NYC Judge Tells Lawyers in Broadway Sex Abuse Case Not to Talk to Media

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The Manhattan judge in the case of a prominent Broadway actor who is accused of sexually abusing a 15-year-old girl issued a temporary gag order Wednesday, directing lawyers to refrain from talking to the news media.

State Supreme Court Justice Micki Scherer issued the order after Assistant District Attorney Maxine Rosenthal complained that lawyers for James Barbour had “made baseless claims to discredit the victim and influence prospective jurors.”

Barbour, 40, who played the beast in Disney’s “Beauty and the Beast,” pleaded not guilty Dec. 6 to charges of sexual abuse and criminal sex act against a 15-year-old aspiring actress.

Barbour was starring in “Jane Eyre” in 2001 when a high school drama teacher arranged for the girl and her parents to see the musical. The girl, now 20, came backstage alone after the show, and Barbour began touching her sexually, prosecutors said.

Barbour’s lawyer, Ronald Fischetti, said the gag order was unfair because Rosenthal had made public statements that he wanted to rebut. He was apparently referring to her remarks that the actor committed similar sexual acts against an underaged girl in California about seven years ago.

Rosenthal said that if the New York case goes to trial, she will try to introduce evidence regarding the uncharged California case.

Fischetti also said the district attorney’s office had set up a hot line to receive calls about Barbour. He said he wanted to do something similar.

“I want to put up a hot line with her name on it (and place it) in the newspapers,” Fischetti told the judge. “I want to have people call me on the basis of other claims that she had made. We believe that this alleged victim has made these false allegations before.”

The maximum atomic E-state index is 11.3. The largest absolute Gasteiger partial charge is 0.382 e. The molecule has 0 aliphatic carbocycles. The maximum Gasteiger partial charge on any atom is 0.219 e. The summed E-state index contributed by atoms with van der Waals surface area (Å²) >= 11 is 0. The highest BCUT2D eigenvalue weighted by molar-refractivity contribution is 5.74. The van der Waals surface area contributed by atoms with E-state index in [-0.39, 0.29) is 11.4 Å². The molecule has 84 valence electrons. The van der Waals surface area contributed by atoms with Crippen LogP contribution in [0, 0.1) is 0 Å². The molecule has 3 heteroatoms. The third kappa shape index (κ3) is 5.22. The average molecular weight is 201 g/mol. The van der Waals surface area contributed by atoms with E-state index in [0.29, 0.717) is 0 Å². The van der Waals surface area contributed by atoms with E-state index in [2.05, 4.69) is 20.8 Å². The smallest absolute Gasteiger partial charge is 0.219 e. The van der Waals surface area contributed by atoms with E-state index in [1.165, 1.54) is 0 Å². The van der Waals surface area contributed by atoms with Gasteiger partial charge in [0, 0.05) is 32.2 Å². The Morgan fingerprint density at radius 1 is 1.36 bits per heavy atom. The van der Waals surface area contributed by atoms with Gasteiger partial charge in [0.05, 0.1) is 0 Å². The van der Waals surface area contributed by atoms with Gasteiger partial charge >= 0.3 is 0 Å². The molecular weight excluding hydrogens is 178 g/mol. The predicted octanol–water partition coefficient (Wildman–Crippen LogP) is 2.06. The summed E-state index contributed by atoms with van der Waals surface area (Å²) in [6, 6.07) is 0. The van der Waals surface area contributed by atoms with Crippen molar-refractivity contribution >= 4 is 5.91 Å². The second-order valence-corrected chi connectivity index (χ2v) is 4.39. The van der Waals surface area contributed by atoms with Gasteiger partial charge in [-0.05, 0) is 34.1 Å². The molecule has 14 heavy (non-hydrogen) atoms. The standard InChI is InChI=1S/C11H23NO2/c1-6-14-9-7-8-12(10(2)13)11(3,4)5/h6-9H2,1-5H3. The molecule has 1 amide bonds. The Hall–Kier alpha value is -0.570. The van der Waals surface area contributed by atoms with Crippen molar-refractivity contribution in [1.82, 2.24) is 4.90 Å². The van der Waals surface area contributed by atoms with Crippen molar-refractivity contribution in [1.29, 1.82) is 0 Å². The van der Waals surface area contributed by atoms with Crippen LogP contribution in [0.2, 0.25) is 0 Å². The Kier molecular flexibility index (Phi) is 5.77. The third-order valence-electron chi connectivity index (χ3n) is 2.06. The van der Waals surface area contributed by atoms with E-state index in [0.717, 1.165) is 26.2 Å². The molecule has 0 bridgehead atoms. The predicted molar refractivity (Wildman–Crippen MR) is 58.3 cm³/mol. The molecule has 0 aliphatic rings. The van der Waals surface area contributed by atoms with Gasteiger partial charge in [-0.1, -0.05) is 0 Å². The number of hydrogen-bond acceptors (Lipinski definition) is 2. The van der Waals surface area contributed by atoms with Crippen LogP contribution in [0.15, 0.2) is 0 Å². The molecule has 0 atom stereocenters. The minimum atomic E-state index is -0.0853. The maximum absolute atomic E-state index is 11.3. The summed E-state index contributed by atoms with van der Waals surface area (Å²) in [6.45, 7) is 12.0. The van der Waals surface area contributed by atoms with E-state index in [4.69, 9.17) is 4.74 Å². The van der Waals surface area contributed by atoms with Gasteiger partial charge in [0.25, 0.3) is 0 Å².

Scherer said she would not permit Fischetti to set up a hot line. She said she would require lawyers for both sides to refrain from commenting on the case until she decides in two to three weeks whether to make the gag order permanent.

“The press will be limited to the record made here today,” the judge said.

Scherer set a schedule to submit motions and told the parties to return to court Feb. 7. She said she would decide then whether to continue the gag order.

The gag order request led to a shouting match between Fischetti and Rosenthal in the hallway outside Scherer’s courtroom. A court officer from another room came out, told the lawyers to quiet down and take the argument somewhere else.

At the start of the proceeding, the judge scolded Barbour for being 45 minutes late; he had been due in court at 9:30 a.m. She cautioned that if he arrived late again, “there will be consequences.”

Fischetti said Barbour, currently living and working in California, arrived on a flight from the West Coast shortly after midnight Wednesday morning.

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